Prestigious High School Sued Over Gifted Program’s Underrepresentation of Blacks and Latinos

One of the most prestigious high schools in the US is being sued by the Coalition of the Silence, a minority advocacy group, and the NAACP for discrimination against black and Latino children. On July 23, 2012 the two organizations filed the federal civil rights lawsuit against Thomas Jefferson High School for Science and Technology.

“Poor Latino kids are not being identified [for gifted programs], and I worry part of that is language,” said Martina Hone, a representative of the Collation of the Silence. “African-American kids are not being identified. I’m worried that’s race.”

In their lawsuit, the NAACP and the Coalition of the Silence claim that Fairfax County – where the school is located in Alexandria, VA – “essentially operates a network of separate and unequal schools [and] for decades, these students have been grossly and disproportionately underrepresented in admission to the Thomas Jefferson High School for Science and Technology.” Read the rest of this entry »

Parents Outraged Over “Slave” Math Problems

notebook and calaculatorParents of students at a school in Norcross, Ga. are fuming at the Gwinnett County School District’s response to reports of a racially controversial math worksheet.

Third-graders at Beaver Ridge Elementary School received a math worksheet that used the following word problems, which referred to slavery:

-“Each tree had 56 oranges. If eight slaves pick them equally, then how much would each slave pick?”

-“If Frederick got two beatings per day, how many beatings did he get in one week?”

District spokesperson Sloan Roach said that teachers were trying to integrate social studies lessons into the math worksheet for a “cross-curricular activity.” However, Roach said that she admits slavery was not a good topic to choose.

“This is simply a case of creating a bad question,” she said.

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NAACP Holds Education Summit to Address Resegregation

NAACP President Benjamin Todd Jealous, Photo Credit: CNN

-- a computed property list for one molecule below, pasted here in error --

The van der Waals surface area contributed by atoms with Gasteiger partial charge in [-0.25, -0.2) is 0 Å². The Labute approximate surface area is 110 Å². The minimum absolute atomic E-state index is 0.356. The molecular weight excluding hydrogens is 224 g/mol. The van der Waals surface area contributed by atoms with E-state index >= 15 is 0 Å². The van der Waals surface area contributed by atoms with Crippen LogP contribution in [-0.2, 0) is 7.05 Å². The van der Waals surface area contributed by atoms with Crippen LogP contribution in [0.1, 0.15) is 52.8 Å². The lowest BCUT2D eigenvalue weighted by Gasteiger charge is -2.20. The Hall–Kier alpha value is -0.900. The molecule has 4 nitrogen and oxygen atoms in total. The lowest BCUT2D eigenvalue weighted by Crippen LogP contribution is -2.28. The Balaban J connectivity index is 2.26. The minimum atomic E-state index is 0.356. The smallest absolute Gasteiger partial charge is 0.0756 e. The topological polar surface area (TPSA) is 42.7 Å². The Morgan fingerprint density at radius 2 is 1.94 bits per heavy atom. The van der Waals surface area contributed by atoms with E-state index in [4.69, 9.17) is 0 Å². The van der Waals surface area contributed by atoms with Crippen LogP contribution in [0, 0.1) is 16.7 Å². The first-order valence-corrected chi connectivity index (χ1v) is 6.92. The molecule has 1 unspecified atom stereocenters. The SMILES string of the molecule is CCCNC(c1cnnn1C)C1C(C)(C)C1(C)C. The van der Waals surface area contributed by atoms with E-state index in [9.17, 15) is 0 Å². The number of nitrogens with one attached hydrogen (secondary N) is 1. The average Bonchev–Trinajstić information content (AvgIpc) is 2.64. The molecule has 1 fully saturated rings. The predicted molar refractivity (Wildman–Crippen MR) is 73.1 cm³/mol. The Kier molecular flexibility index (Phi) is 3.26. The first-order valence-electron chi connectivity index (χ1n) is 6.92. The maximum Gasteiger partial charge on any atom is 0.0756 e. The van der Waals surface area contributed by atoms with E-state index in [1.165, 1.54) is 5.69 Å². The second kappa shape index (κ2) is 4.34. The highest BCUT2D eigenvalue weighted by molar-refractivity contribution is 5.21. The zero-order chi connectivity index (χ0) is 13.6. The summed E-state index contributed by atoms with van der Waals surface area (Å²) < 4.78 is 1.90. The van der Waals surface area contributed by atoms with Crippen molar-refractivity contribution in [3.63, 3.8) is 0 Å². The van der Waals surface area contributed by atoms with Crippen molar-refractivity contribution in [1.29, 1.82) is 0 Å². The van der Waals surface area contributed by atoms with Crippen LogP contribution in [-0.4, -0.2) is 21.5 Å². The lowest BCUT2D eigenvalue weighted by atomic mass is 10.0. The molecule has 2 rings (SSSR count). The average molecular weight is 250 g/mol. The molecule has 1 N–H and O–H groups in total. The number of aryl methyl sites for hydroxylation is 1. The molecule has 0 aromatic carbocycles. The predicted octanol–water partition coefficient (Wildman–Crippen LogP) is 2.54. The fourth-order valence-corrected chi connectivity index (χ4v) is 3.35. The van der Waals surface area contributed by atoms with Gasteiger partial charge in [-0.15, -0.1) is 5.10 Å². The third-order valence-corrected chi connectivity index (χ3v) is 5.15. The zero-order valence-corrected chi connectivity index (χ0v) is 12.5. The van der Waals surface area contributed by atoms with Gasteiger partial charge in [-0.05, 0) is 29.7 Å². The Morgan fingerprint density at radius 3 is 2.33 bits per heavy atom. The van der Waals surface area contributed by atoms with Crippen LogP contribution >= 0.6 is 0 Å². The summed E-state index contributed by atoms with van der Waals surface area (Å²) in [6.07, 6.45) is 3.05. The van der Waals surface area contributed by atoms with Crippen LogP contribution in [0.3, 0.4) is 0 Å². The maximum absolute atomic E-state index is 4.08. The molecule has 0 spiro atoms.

For the first time in three years the National Association for the Advancement of Colored People (NAACP) will gather in Raleigh, North Carolina for an education summit.

The summit will last for three days (Thursday, December 2, 2010 through Saturday, December 4, 2010) and is named after the honorable Daisy Bates. Bates, the former president of the Arkansas State Conference of the organization, is the adviser to the student group, the Little Rock Nine. The Little Rock Nine were African-American students who attended the Little Rock Central High School in 1957. The student group is considered to have contributed greatly to the African-American Civil Rights Movement as they were successfully integrated into a previously all-Caucasian school on Wednesday, September 25, 1957, although the group had to be escorted in by United States Army troops of the 101st Airborne Division to ensure their safety.

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Proposed School Closings Incite Protest in Charlotte

CMSchoolPolice officers were needed to clear angry protesters out of a Charlotte Mecklenburg School Board meeting on Tuesday night. The protesters were upset by the recommendation that several local schools in low-income neighborhoods be shut down. The list of Charlotte, N.C., school closings includes Amay James Elementary, Irwin Ave Elementary, Lincoln Heights Elementary, Oakhurst Elementary, John Taylor Williams Middle School, Spaugh Middle School and Wilson Middle School.

The crowd chanted, “no justice, no peace” until members of the school board were forced to leave the meeting, reports WBTV. Outside, Rev. Kojo Nantambu, president of the Charlotte chapter of the NAACP, voiced a scathing criticism of the board’s proposal. “All they care about is the upper middle class and wealthy white folk,” he said. “They’re not interested in trying to satisfy poor parents, black parents and minority parents. They don’t do that kind of crap out in the suburbs. Those people can call and say what they want and they’ll get it. These people in the inner city, we have to raise holy hell and fight and we still don’t get it.”

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Bryant Gumbel Education Background

Bryant GumbelBryant Gumbel was born to Richard and Rhea Gumbel on September 29, 1948 in New Orleans. He graduated in 1970 from Bates College in Maine.

Gumbel began his television career in 1972 when he landed the sportscaster job on KNBC-TV of Los Angeles. From 1975 until 1982, Gumbel hosted numerous sporting events for NBC Sports and was a sought after sports anchor.

He landed the job he is most famous for while he filled in as a substitute for Jane Pauley on the Today Show. The producers offered him the job as co-anchor opposite Jane Pauley, a job which lasted from 1982 until 1997. When he left the Today show, he headed to CBS and hosted the Early Show where he stayed until 2002. Read the rest of this entry »


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